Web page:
The legacy of the nit-picking late 19th and early 20th centuries is with us still, in the form of armchair grammarians. You would think sometimes that the English language had been shat whole and complete out of H. W. Fowler’s clenching sphincter.
We’ve already talked about “literally,” and how it can mean literally any degree of literalism you want; now let me clarify another grammatical misconception for you: the singular “they” has been with us from the beginnings of modern English, and no one has ever been confused by it.
Chaucer used it. So did Shakespeare. Jefferson, Austen, Dickens, Thackeray, Shaw…pick a famous English-language writer, and somewhere in their works you’ll find the singular “they.” (See what I did there?)
And really, why wouldn’t English writers rely on the oldest and most common gender-neutral pronoun in their language? Taken as both a singular and a plural pronoun, “they” is just one more English word out of thousands with multiple possible meanings.
It’s not like there are better alternatives. English lacks a gender-neutral singular pronoun with no alternative meanings (other than “it,” and an emotional separation between humans and all other objects is encoded too deeply in the rest of the language to ever let that one catch on).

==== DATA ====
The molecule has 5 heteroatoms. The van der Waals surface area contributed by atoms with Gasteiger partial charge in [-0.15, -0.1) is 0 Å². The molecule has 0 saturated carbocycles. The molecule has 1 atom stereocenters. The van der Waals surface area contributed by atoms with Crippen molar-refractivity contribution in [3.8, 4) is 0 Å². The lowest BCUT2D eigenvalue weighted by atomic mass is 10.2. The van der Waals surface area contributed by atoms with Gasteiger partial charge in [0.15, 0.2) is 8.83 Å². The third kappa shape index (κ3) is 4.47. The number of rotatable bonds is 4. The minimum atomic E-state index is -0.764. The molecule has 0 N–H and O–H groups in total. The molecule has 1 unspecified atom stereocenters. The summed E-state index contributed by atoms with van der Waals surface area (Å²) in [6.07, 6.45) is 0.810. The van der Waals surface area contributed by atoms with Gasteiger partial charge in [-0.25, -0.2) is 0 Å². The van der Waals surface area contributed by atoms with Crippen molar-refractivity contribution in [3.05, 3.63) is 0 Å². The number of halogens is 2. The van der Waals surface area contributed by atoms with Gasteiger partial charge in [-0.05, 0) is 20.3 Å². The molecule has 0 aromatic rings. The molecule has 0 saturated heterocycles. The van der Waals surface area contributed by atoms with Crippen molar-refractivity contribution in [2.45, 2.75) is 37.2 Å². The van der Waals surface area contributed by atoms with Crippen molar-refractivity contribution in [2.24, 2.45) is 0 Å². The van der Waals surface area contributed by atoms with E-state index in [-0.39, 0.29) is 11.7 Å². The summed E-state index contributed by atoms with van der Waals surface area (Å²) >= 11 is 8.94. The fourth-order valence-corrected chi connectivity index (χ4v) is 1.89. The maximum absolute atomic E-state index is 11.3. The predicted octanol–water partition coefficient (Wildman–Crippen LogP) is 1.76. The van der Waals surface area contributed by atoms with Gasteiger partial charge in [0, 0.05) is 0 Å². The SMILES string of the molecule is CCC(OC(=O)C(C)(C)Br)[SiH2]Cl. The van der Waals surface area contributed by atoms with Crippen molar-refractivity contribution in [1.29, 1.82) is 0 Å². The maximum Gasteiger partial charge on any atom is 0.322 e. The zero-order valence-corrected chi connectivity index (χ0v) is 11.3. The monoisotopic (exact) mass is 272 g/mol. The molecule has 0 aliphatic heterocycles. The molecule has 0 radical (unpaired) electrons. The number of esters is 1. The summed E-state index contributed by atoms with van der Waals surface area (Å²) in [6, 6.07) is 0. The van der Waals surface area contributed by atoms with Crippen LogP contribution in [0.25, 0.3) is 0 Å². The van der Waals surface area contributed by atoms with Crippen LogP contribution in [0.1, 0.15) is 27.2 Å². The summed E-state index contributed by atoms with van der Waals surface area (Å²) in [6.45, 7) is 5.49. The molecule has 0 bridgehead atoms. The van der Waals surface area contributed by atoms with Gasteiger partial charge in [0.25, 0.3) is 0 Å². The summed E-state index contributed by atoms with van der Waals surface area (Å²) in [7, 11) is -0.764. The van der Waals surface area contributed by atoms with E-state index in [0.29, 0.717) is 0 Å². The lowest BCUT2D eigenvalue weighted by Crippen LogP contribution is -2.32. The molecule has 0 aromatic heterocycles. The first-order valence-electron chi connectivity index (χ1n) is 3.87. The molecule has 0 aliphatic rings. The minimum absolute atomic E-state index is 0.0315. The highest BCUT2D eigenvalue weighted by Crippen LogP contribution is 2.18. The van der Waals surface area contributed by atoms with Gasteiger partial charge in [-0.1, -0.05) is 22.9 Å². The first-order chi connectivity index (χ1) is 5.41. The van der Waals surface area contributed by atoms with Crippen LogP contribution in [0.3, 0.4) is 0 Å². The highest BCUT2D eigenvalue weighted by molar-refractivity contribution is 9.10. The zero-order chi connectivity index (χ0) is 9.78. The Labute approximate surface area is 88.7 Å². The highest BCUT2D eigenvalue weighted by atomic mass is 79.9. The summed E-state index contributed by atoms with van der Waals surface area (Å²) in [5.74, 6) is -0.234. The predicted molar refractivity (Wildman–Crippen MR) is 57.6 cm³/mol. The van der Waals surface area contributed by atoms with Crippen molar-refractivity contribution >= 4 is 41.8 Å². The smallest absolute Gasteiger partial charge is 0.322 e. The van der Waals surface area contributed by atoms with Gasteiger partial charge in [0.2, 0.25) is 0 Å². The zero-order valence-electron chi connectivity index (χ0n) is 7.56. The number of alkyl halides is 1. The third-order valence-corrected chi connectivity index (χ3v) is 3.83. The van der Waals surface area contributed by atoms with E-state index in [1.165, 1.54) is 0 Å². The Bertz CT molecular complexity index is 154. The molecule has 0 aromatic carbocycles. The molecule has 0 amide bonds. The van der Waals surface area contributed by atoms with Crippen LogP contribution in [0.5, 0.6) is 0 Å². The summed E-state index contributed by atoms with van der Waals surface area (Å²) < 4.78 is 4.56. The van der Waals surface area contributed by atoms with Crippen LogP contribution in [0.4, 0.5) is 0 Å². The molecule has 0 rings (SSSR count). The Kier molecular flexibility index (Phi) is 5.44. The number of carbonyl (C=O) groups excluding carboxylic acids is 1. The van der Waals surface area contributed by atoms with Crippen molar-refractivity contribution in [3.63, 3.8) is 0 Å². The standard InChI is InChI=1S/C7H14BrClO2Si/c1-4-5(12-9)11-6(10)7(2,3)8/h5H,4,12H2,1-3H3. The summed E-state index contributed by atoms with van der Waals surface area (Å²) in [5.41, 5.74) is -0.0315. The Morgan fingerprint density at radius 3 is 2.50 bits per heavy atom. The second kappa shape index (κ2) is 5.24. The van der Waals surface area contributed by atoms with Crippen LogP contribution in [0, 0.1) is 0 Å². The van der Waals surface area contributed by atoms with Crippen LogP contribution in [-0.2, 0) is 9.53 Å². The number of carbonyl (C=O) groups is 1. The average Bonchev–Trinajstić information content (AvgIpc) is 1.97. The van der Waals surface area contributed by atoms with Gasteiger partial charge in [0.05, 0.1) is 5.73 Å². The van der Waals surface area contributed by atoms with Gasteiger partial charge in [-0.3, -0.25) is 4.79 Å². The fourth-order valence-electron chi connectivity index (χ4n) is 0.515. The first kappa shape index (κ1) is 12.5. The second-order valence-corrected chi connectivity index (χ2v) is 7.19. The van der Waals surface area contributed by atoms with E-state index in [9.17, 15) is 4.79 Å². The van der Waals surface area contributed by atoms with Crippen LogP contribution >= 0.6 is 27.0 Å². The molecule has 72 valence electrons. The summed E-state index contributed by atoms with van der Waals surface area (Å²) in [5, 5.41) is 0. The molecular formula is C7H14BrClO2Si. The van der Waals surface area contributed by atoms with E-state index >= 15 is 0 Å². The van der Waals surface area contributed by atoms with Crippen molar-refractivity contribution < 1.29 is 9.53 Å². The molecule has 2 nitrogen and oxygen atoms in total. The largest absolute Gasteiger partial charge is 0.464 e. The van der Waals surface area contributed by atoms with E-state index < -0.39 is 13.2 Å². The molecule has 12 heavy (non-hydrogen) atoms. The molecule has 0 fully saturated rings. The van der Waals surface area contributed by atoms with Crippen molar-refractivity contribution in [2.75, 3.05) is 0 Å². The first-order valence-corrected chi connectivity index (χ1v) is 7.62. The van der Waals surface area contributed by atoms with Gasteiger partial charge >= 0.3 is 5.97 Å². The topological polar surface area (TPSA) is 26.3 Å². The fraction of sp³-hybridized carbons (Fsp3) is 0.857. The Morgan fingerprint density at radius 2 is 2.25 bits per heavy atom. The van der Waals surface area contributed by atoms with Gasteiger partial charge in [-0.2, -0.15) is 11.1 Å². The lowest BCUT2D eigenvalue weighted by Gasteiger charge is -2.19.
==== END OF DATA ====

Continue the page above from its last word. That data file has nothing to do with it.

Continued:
A purportedly gender-neutral “he” isn’t gender-neutral, obviously (try a construction like “everyone hates getting a run in his stockings on the way to work” to see the absurdity of it), and if we were to use a gendered pronoun as the generic, “he” has worse odds of being accurate than “she” in our slightly female-skewed population. If reducing ambiguity is your game, that’s not the way to go.
“He/she” has obvious readability and efficiency issues, and while more inclusive than one gendered pronoun is still not particularly representative of modern gender identities (which could be better shortened to “fuck it; who knows?”).
And perhaps the reformists who want a brand-new pronoun will have their day eventually, but the cause would be drastically helped by moving away from really odd and under-used English consonants that produce ambiguous pronunciations: none of us old farts give enough of a fuck to figure out what the difference between “ze” and “zhe” is, or how you say either one, and they’re both a pain to type. Until a very widely-read author or publication picks one option and throws all their weight behind it, those will remain an alphabet soup of wistful good intentions.
So until something better comes along, please — use the singular “they” with confidence. You could probably come up with a sentence where the numerical disagreement created ambiguity if you really tried, but it would be a tortured construction that no one would realistically use in their day-to-day speech.
See what I did there?